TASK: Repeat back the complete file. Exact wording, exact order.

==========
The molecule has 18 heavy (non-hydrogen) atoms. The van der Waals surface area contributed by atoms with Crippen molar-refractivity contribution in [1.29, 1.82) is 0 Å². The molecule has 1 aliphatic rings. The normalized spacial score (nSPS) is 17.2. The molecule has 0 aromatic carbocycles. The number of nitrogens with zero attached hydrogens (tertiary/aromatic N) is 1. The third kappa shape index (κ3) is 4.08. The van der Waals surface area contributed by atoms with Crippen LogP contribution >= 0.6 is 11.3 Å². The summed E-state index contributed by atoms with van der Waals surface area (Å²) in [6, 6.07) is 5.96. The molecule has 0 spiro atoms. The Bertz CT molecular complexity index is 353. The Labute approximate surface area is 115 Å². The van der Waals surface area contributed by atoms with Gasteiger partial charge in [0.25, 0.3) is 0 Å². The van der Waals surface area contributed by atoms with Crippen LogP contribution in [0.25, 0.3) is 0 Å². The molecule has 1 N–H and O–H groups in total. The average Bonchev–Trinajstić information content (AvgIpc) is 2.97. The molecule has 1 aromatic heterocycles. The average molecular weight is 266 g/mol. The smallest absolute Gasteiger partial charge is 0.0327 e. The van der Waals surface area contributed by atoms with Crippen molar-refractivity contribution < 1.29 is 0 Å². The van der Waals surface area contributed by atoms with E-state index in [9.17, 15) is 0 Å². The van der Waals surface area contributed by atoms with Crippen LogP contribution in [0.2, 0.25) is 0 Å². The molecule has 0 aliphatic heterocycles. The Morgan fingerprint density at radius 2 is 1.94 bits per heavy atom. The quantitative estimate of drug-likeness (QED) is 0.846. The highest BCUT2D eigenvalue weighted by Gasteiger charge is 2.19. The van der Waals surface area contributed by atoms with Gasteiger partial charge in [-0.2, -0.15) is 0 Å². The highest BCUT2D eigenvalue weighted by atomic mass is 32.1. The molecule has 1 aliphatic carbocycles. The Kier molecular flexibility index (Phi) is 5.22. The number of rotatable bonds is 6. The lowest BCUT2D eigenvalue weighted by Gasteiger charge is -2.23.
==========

The molecule has 18 heavy (non-hydrogen) atoms. The van der Waals surface area contributed by atoms with Crippen molar-refractivity contribution in [1.29, 1.82) is 0 Å². The molecule has 1 aliphatic rings. The normalized spacial score (nSPS) is 17.2. The molecule has 0 aromatic carbocycles. The number of nitrogens with zero attached hydrogens (tertiary/aromatic N) is 1. The third kappa shape index (κ3) is 4.08. The van der Waals surface area contributed by atoms with Crippen LogP contribution >= 0.6 is 11.3 Å². The summed E-state index contributed by atoms with van der Waals surface area (Å²) in [6, 6.07) is 5.96. The molecule has 0 spiro atoms. The Bertz CT molecular complexity index is 353. The Labute approximate surface area is 115 Å². The van der Waals surface area contributed by atoms with Gasteiger partial charge in [0.25, 0.3) is 0 Å². The van der Waals surface area contributed by atoms with Crippen LogP contribution in [0.25, 0.3) is 0 Å². The molecule has 1 N–H and O–H groups in total. The average Bonchev–Trinajstić information content (AvgIpc) is 2.97. The molecule has 1 aromatic heterocycles. The average molecular weight is 266 g/mol. The smallest absolute Gasteiger partial charge is 0.0327 e. The van der Waals surface area contributed by atoms with Crippen molar-refractivity contribution < 1.29 is 0 Å². The van der Waals surface area contributed by atoms with E-state index in [9.17, 15) is 0 Å². The van der Waals surface area contributed by atoms with Crippen LogP contribution in [0.2, 0.25) is 0 Å². The molecule has 0 aliphatic heterocycles. The Morgan fingerprint density at radius 2 is 1.94 bits per heavy atom. The quantitative estimate of drug-likeness (QED) is 0.846. The highest BCUT2D eigenvalue weighted by Gasteiger charge is 2.19. The van der Waals surface area contributed by atoms with Gasteiger partial charge in [-0.2, -0.15) is 0 Å². The highest BCUT2D eigenvalue weighted by atomic mass is 32.1. The molecule has 1 aliphatic carbocycles. The Kier molecular flexibility index (Phi) is 5.22. The number of rotatable bonds is 6. The lowest BCUT2D eigenvalue weighted by Gasteiger charge is -2.23.